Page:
I don’t use modern eyedropper fillers. I don’t see the point, really, when there are so many good and adequate filling systems around. I love old eyedroppers, though. I’m particularly fond of the Mabie Todd Swan 200, which I have written about before. Use that search box at the upper right if you want to find it.
This one, though a little worn, is a very fine example of the model. It even has Mabie Todd’s accommodation clip, “The Clipper”. The clip is blackened to blend with the black hard rubber of the pen. The BHR is a tiny bit faded to a pleasing, very dark brown. The engine turning and barrel and cap imprints are clearly visible.
The barrel/section threads are good and it holds ink safely. The over and under feed has survived in this pen. They are often retrofitted with ladder feeds. This pen was made in England but at that time Mabie Todd was still importing gold nibs from the US. As is so often the case with these older Swans we have an extraordinary nib. It’s a stub, medium with an appreciable amount of flexibility – semiflexible, I would say.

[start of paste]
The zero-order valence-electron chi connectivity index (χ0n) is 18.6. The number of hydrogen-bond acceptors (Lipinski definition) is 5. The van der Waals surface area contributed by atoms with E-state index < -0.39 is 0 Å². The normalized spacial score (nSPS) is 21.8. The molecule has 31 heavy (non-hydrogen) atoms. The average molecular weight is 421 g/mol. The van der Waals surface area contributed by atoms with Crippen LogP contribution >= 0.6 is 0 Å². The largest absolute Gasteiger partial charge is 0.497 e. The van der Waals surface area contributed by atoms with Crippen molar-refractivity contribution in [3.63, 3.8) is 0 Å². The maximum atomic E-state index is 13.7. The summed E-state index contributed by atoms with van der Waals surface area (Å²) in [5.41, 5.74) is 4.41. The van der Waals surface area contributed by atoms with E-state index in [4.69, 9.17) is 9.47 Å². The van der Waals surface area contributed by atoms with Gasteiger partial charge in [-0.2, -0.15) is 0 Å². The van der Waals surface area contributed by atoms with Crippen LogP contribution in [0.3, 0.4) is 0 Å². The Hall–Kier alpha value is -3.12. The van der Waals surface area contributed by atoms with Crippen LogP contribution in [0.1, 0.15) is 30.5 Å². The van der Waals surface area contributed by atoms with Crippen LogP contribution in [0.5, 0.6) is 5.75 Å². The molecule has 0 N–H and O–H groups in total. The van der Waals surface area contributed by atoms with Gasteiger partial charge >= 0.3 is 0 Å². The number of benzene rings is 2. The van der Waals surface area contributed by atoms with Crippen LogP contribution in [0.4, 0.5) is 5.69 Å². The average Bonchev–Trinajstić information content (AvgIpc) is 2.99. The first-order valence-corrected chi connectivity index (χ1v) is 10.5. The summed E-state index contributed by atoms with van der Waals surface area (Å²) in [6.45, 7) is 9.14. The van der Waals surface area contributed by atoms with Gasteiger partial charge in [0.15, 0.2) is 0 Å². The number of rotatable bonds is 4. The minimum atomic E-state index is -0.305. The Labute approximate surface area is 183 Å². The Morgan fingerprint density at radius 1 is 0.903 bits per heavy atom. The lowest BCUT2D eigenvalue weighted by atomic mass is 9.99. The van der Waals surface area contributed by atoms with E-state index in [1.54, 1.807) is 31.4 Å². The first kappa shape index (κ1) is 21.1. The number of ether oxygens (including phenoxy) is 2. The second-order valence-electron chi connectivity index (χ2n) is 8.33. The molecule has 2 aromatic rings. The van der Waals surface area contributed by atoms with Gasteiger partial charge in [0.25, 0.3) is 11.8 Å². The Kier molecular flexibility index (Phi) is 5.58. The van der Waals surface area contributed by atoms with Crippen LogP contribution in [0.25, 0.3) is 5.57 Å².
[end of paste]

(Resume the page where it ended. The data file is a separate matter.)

Looking back at these old pens now it is a temptation to think that they are not quite comparable with our modern pens. One would not expect an over and under feed to give as good ink control as our later multi-finned feeds. That may even be true at the margins, but judging by the gentle wear of use on the barrel of this pen, it served a more than practical purpose for many years for its first owner.
This pen is a century old. I feel fortunate and privileged to handle and use such a beautiful survivor of a time long gone.